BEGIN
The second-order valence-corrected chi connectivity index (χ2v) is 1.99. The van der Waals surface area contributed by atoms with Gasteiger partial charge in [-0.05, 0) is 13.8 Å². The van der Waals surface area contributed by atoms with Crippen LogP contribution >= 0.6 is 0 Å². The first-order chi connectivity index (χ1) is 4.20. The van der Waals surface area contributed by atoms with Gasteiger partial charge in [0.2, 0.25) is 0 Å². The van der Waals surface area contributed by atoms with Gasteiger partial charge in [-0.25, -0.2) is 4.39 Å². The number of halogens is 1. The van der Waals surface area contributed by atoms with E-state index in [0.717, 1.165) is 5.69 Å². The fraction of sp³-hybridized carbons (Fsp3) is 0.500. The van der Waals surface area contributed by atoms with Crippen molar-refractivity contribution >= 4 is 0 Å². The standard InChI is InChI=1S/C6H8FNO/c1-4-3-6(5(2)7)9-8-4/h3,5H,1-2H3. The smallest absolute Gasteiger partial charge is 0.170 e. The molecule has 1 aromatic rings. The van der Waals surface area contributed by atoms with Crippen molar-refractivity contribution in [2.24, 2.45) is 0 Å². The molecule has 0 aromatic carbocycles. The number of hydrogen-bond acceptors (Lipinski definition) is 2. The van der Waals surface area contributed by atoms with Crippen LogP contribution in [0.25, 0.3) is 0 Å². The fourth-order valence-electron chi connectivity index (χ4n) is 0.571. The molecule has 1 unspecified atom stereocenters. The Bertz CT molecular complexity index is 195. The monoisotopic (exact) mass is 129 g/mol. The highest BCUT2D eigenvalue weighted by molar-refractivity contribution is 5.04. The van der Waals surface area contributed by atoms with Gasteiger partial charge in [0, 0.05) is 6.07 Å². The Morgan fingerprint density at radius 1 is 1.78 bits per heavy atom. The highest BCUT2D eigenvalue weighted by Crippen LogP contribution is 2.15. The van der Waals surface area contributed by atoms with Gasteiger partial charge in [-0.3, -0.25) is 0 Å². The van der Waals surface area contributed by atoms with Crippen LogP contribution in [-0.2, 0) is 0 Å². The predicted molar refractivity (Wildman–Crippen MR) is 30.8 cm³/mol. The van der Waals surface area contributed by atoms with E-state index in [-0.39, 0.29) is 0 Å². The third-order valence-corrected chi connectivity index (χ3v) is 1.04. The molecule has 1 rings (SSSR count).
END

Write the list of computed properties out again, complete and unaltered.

The second-order valence-corrected chi connectivity index (χ2v) is 1.99. The van der Waals surface area contributed by atoms with Gasteiger partial charge in [-0.05, 0) is 13.8 Å². The van der Waals surface area contributed by atoms with Crippen LogP contribution >= 0.6 is 0 Å². The first-order chi connectivity index (χ1) is 4.20. The van der Waals surface area contributed by atoms with Gasteiger partial charge in [0.2, 0.25) is 0 Å². The van der Waals surface area contributed by atoms with Gasteiger partial charge in [-0.25, -0.2) is 4.39 Å². The number of halogens is 1. The van der Waals surface area contributed by atoms with E-state index in [0.717, 1.165) is 5.69 Å². The fraction of sp³-hybridized carbons (Fsp3) is 0.500. The van der Waals surface area contributed by atoms with Crippen molar-refractivity contribution >= 4 is 0 Å². The standard InChI is InChI=1S/C6H8FNO/c1-4-3-6(5(2)7)9-8-4/h3,5H,1-2H3. The smallest absolute Gasteiger partial charge is 0.170 e. The molecule has 1 aromatic rings. The van der Waals surface area contributed by atoms with Crippen molar-refractivity contribution in [2.24, 2.45) is 0 Å². The molecule has 0 aromatic carbocycles. The number of hydrogen-bond acceptors (Lipinski definition) is 2. The van der Waals surface area contributed by atoms with Crippen LogP contribution in [0.25, 0.3) is 0 Å². The fourth-order valence-electron chi connectivity index (χ4n) is 0.571. The molecule has 1 unspecified atom stereocenters. The Bertz CT molecular complexity index is 195. The monoisotopic (exact) mass is 129 g/mol. The highest BCUT2D eigenvalue weighted by molar-refractivity contribution is 5.04. The van der Waals surface area contributed by atoms with Gasteiger partial charge in [0, 0.05) is 6.07 Å². The Morgan fingerprint density at radius 1 is 1.78 bits per heavy atom. The highest BCUT2D eigenvalue weighted by Crippen LogP contribution is 2.15. The van der Waals surface area contributed by atoms with Gasteiger partial charge in [-0.3, -0.25) is 0 Å². The van der Waals surface area contributed by atoms with Crippen LogP contribution in [-0.2, 0) is 0 Å². The predicted molar refractivity (Wildman–Crippen MR) is 30.8 cm³/mol. The van der Waals surface area contributed by atoms with E-state index in [-0.39, 0.29) is 0 Å². The third-order valence-corrected chi connectivity index (χ3v) is 1.04. The molecule has 1 rings (SSSR count).